Working at MapQuest we strive to stay abreast of road-related problems nationwide. When there’s a serious one (a significant safety hazard and/or a situation that impacts many people) we jump on it as soon as we can. Even though we keep a lookout for problems, it’s jarring, nonetheless, when a significant emergency occurs.
This was the case on August 1, 2007, when we saw, in real time, the the tragic collapse of the I-35W bridge in Minneapolis. First there was shock, and then MapQuest teammates familiar with that part of Minneapolis began discussing alternate routes and how disruptive this would be to the area. Looking for some way to help, our Customer Support team reached out to the Minnesota Department of Transportation (Mn/DOT) which initiated a rapid series of conversations about Mn/DOT’s preferred detour routes. Mn/DOT set up the closures and detours necessary to keep traffic moving safely and to avoid impacting emergency crews and rescue workers.
The MapQuest data and operations specialists quickly dropped other work and adjusted our routing data to reflect those changes. We were the first to reflect the bridge and road closures on our site. Mn/DOT appreciated the effort, and they have kept in touch, periodically sending updates as the work has progressed.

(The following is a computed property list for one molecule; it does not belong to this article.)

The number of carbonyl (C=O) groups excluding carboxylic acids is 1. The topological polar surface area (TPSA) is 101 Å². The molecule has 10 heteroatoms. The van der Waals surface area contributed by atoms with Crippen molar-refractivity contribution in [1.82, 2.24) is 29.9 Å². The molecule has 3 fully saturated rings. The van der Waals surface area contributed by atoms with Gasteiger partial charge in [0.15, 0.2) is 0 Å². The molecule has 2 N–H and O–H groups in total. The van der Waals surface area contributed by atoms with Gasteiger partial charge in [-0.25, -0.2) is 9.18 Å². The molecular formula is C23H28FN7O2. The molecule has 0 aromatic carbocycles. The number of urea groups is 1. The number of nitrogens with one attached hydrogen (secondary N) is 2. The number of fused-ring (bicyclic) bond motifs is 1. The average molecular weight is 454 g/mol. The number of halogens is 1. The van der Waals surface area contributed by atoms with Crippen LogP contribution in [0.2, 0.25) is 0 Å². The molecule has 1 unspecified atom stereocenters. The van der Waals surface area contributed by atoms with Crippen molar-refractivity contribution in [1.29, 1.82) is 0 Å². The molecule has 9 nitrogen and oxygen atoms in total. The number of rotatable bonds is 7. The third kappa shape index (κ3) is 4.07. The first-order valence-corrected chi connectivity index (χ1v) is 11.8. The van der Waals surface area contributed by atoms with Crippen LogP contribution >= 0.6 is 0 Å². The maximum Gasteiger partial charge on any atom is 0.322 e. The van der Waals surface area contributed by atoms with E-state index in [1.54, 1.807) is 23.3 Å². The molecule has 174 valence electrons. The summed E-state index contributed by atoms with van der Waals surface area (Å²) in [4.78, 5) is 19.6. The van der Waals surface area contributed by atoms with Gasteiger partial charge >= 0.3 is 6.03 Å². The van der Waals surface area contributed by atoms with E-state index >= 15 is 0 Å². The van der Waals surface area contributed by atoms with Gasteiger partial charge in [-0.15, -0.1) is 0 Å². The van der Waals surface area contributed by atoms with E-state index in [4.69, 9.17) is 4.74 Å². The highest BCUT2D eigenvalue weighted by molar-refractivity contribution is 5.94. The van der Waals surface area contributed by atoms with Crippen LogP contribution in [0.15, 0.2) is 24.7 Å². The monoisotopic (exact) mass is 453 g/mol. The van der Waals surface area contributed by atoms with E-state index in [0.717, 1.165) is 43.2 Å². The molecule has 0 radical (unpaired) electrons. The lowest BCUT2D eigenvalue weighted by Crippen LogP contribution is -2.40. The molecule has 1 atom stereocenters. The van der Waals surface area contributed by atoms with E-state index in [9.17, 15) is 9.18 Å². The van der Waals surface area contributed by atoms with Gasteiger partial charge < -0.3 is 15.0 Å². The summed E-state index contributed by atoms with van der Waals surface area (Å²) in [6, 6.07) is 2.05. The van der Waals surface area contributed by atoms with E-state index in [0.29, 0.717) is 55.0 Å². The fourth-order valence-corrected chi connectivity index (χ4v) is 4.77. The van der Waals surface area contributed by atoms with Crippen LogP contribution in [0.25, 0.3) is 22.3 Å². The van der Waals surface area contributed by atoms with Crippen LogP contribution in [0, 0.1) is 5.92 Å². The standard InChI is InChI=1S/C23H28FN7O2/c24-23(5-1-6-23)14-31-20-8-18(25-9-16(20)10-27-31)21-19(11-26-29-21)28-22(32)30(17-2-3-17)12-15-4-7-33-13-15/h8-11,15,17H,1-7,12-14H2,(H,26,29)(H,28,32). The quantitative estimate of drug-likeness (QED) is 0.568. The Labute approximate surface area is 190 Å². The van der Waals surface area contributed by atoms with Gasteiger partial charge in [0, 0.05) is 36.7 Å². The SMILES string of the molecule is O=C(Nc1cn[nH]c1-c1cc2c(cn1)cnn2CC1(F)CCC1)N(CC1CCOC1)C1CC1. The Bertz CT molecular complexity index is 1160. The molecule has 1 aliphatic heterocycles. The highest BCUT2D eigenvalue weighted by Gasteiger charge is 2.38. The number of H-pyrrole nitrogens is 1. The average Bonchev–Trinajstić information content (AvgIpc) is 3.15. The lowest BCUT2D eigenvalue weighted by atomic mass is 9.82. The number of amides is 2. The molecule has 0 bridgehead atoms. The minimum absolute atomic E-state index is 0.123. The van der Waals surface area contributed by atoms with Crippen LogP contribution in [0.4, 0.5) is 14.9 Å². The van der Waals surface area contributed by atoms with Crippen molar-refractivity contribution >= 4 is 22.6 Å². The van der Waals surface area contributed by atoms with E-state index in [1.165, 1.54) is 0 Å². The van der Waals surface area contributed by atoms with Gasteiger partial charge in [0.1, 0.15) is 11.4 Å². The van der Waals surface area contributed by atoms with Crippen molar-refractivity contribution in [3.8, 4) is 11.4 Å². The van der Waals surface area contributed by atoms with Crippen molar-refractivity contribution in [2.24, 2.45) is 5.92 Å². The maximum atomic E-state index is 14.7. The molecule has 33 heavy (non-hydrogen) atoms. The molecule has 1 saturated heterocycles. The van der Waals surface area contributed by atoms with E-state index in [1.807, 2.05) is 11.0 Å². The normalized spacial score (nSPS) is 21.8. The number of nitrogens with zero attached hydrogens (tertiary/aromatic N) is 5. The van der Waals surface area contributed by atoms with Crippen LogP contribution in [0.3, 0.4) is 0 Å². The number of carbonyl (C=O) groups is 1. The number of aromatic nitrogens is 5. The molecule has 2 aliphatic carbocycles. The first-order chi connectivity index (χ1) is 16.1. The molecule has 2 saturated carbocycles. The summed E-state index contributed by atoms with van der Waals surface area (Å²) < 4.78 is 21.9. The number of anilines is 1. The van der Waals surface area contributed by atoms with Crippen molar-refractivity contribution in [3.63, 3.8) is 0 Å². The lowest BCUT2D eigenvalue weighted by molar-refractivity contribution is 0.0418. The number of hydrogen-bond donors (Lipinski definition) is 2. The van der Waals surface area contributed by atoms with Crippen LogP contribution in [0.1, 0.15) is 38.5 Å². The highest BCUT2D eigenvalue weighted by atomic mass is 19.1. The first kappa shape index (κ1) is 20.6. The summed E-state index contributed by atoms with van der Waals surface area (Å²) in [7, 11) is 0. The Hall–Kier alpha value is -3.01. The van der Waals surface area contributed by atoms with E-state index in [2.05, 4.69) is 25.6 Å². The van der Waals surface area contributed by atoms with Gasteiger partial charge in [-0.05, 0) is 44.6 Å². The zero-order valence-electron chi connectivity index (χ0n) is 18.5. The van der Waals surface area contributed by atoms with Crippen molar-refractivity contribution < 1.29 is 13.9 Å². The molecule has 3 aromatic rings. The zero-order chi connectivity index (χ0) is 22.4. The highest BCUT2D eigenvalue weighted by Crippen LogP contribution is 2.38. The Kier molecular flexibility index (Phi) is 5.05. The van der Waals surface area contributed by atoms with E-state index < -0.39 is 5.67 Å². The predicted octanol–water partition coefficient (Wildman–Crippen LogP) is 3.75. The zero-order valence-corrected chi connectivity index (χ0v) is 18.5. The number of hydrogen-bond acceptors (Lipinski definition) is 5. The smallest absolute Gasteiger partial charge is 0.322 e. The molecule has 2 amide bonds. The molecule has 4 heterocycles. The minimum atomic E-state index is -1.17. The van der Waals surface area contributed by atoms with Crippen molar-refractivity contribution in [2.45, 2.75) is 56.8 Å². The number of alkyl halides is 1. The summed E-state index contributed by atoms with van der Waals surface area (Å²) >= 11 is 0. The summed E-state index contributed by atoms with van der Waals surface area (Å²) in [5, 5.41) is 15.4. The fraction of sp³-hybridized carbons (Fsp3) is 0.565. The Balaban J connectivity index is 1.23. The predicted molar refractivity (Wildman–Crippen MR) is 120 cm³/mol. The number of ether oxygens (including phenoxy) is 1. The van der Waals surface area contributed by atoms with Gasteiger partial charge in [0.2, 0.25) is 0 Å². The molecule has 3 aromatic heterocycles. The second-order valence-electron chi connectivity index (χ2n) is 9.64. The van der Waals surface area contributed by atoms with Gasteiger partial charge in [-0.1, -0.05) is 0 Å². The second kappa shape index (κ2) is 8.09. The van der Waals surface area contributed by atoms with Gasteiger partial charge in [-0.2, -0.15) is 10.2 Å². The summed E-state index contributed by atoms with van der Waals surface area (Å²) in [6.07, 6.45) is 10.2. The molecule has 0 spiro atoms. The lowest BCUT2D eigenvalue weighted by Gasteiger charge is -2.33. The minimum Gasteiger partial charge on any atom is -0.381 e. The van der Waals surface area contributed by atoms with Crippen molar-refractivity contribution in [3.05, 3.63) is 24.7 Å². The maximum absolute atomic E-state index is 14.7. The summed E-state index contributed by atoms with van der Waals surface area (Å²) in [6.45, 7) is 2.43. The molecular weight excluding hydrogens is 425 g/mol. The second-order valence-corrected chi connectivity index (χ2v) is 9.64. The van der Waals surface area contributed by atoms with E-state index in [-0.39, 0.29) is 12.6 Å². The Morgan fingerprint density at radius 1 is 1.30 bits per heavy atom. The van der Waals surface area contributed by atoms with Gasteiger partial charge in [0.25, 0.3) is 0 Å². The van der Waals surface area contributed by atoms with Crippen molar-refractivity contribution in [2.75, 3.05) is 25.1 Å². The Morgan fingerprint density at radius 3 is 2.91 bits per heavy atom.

Photo courtesy of Minnesota Department of Transportation
When the word went out last week that the new St. Anthony Falls Bridge would be opening yesterday, MapQuest Customer Support again reached out to our contacts at Mn/DOT and got the scoop. When the opening date and time were decided, our data and ops people again went to work to undo the closures we put in place last year. Those changes went live on MapQuest.com yesterday and again, we were the first to include the reopened bridge on our site.
It was a tragedy for those whose lives were affected by the collapse. They will no doubt feel the pain for the foreseeable future. As a community, however, they can take some solace in knowing Mn/DOT has been able to rebuild a modern, solid, safe bridge significantly ahead of schedule.
We’re glad Minneapolis is getting back to normal, and we’re glad we could help in this small way.